Of course, even after the passage of a couple of generations, perfect racial representation is unlikely to prevail in every single field. Why should we expect (or even want) it to? But the future will no doubt be full of surprises. I, for one, suspect that the trade-book publishing biz won't be around in a couple of generations, at least in a form that we'd recognize today. I bet there'll still be plenty of arts boards, though.

posted by Michael at May 25, 2004


There WILL be arts boards. And boards are selected, "constructed" so to speak, and not simply a result of the folks who choose to work for that organization for a living. The fact that employees do not mirror the racial profile of the country might very well have lots of explanations. But Boards...they might want to take a second look. Partly because arts claim to want to be inclusive, and their Boards are one way for them to keep in touch with all the societal constituents that they claim they want to reach. Also, a person of color might be able to illuminate reasons why a given organization's employees aren't more diverse, if they aren't, and then separate out what is inborn---like, your argument about certain fields being financially accessible only to rich kids---vs. those elements which are in fact controllable.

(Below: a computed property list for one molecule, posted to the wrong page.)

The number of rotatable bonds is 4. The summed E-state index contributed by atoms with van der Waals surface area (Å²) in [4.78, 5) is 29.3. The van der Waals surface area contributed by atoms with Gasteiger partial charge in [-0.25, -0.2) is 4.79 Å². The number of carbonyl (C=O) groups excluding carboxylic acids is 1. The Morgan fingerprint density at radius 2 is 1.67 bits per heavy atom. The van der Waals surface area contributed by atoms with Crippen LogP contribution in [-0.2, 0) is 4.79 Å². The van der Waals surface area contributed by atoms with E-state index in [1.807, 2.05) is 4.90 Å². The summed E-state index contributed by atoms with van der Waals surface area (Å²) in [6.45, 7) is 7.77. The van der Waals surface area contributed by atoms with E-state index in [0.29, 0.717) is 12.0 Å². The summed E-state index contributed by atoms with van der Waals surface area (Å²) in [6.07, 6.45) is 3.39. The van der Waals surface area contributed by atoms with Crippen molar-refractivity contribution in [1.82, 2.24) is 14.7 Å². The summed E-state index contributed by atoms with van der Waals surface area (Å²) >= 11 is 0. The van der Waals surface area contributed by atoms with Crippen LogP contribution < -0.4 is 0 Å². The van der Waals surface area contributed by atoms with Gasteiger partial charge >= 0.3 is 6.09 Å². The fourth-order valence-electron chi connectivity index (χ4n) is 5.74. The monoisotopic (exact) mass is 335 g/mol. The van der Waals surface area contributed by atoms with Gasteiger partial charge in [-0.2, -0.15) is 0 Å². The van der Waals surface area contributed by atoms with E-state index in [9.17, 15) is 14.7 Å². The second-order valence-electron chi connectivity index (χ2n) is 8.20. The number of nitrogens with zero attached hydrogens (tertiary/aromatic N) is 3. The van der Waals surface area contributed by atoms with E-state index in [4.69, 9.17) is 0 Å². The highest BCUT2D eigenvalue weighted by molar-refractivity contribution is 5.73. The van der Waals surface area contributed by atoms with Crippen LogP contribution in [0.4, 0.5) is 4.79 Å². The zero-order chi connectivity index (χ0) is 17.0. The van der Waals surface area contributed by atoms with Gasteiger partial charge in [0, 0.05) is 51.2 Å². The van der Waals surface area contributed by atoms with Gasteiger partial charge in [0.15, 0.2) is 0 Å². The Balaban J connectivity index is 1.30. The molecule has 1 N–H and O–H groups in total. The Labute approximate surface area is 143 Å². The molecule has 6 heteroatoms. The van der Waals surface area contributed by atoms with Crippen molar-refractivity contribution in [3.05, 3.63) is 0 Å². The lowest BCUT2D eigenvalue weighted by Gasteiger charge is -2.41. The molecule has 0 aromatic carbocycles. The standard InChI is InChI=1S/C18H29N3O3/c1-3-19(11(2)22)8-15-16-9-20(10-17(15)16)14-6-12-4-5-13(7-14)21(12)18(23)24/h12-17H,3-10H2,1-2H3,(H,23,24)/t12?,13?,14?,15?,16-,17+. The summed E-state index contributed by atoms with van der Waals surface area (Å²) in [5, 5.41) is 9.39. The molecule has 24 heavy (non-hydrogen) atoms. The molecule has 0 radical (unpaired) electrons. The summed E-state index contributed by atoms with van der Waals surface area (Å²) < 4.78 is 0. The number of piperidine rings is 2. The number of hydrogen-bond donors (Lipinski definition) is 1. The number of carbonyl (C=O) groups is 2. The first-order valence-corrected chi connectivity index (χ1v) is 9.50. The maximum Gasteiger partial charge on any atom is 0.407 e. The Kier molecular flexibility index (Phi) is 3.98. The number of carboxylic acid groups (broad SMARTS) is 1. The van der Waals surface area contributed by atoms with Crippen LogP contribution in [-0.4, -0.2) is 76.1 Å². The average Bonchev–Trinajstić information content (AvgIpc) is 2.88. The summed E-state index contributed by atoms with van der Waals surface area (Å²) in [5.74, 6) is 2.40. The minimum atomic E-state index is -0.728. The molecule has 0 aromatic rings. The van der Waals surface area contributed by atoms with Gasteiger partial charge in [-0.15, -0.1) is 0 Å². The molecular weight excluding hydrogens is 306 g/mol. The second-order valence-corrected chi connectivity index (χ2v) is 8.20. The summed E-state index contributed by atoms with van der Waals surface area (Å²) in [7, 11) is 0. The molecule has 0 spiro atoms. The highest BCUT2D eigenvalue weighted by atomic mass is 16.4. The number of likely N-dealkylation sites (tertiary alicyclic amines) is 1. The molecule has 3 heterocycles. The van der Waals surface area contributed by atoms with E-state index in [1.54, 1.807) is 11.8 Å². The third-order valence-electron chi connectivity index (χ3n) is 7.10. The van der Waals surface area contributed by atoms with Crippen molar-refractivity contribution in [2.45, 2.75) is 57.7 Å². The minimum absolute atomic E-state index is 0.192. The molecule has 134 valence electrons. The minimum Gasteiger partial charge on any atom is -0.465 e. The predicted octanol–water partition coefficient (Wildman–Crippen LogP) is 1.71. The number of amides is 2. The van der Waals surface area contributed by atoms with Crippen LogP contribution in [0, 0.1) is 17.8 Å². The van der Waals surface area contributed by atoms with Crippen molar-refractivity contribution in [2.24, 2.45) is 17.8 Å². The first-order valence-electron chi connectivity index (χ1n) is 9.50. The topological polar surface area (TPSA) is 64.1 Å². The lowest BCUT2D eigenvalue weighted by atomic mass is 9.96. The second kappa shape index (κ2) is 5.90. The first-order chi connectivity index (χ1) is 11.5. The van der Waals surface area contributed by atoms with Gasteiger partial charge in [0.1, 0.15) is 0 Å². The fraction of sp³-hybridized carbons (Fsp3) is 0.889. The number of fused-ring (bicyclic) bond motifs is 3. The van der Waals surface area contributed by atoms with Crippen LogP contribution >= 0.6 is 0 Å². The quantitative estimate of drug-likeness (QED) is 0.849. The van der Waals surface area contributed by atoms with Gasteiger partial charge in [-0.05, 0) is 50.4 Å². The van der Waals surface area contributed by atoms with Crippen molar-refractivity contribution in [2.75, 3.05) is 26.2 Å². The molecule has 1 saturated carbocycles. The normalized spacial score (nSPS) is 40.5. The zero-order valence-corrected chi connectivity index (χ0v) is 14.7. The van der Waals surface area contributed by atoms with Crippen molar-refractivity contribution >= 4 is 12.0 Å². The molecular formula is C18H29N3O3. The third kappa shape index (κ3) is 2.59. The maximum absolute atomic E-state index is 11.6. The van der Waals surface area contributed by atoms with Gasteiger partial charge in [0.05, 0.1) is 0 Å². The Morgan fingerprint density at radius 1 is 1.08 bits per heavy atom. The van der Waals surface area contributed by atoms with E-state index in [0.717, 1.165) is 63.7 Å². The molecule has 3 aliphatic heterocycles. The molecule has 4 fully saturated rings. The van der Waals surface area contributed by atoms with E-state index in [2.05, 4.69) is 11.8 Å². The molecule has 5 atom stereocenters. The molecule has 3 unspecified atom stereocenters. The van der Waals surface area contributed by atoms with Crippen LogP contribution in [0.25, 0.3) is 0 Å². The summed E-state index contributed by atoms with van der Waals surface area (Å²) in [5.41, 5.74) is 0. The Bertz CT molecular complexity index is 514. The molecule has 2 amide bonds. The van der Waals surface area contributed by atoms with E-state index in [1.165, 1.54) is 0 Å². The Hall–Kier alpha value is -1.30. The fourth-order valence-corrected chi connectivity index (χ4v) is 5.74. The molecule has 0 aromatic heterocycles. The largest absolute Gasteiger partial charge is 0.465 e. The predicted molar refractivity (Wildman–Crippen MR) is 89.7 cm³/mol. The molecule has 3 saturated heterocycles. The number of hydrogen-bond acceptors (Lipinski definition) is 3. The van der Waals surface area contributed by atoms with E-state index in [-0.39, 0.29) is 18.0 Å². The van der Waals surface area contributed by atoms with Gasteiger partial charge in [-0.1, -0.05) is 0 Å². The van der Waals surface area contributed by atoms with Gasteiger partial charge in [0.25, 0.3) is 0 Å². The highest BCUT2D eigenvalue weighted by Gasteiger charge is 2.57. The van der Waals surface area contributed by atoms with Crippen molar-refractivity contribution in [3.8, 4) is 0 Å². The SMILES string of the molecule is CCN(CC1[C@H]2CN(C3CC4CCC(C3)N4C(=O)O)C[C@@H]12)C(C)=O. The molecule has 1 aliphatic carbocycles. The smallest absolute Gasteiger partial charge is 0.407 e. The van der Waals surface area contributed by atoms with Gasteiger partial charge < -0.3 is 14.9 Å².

It just seems to me that "Boards" vs. "employees" might be different issues.

Posted by: annette on May 25, 2004 07:50 PM


I agree with you that arts organizations ought to consider diversity in board composition, and generally for the reasons you cite, though I'd *heavily* qualify that statement, as follows.

Trustees are needed in non-profits for complex and conflicting reasons--including, as Pogrebin's article makes clear, money and influence--but one of those reasons relates to the tie between governance and mission. And in that respect, yes, a healthy respect for constituencies, including a respect for, and representatation of, diverse groups, can be a good thing.

That's not what a lot of entities do in practice, however. There's a lot of beancounting, white guilt assuaging and a boiling down of a rich stew of diversity-properly-understood to a couple of simple proxies: more blacks, maybe some more Hispanics, too.

Once you go at the problem ass-backwards in this way, there's no end to the trouble you can get yourself into.

And Michael: in my experience at least, rich people who want be on non-profit boards, especially arts boards, show no outward signs of right-wing drift. I think if they could locate and land appropriate minority board members (interested, connected and, hopefully, wealthy) it would make their day, if not their year. So racism in the traditional sense, or even conservative views, are not in my mind a major cause for the shortage.

It's more what you write about with Sowell: arts are not a first generation choice for college age kids or rich trustee prospects. So there is a built-in shortage that is, strictly speaking, voluntary, and related to the free choices of individuals.